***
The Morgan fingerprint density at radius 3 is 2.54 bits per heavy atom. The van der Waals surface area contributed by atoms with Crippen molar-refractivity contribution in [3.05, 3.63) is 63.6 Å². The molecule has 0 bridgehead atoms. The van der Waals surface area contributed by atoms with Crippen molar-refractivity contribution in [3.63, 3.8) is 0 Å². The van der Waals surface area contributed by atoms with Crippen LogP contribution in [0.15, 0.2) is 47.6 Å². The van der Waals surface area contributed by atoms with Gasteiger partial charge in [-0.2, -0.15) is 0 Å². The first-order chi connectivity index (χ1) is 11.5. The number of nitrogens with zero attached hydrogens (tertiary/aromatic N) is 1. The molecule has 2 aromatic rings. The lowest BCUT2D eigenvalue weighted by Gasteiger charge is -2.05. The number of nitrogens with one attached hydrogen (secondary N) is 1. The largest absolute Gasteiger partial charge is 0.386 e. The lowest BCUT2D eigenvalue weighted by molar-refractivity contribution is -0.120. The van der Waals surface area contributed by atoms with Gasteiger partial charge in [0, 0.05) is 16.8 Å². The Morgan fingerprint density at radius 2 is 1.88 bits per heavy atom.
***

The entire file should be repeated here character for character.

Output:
The Morgan fingerprint density at radius 3 is 2.54 bits per heavy atom. The van der Waals surface area contributed by atoms with Crippen molar-refractivity contribution in [3.05, 3.63) is 63.6 Å². The molecule has 0 bridgehead atoms. The van der Waals surface area contributed by atoms with Crippen molar-refractivity contribution in [3.63, 3.8) is 0 Å². The van der Waals surface area contributed by atoms with Crippen LogP contribution in [0.15, 0.2) is 47.6 Å². The van der Waals surface area contributed by atoms with Gasteiger partial charge in [-0.2, -0.15) is 0 Å². The first-order chi connectivity index (χ1) is 11.5. The number of nitrogens with zero attached hydrogens (tertiary/aromatic N) is 1. The molecule has 2 aromatic rings. The lowest BCUT2D eigenvalue weighted by Gasteiger charge is -2.05. The number of nitrogens with one attached hydrogen (secondary N) is 1. The largest absolute Gasteiger partial charge is 0.386 e. The lowest BCUT2D eigenvalue weighted by molar-refractivity contribution is -0.120. The van der Waals surface area contributed by atoms with Gasteiger partial charge in [0, 0.05) is 16.8 Å². The Morgan fingerprint density at radius 2 is 1.88 bits per heavy atom.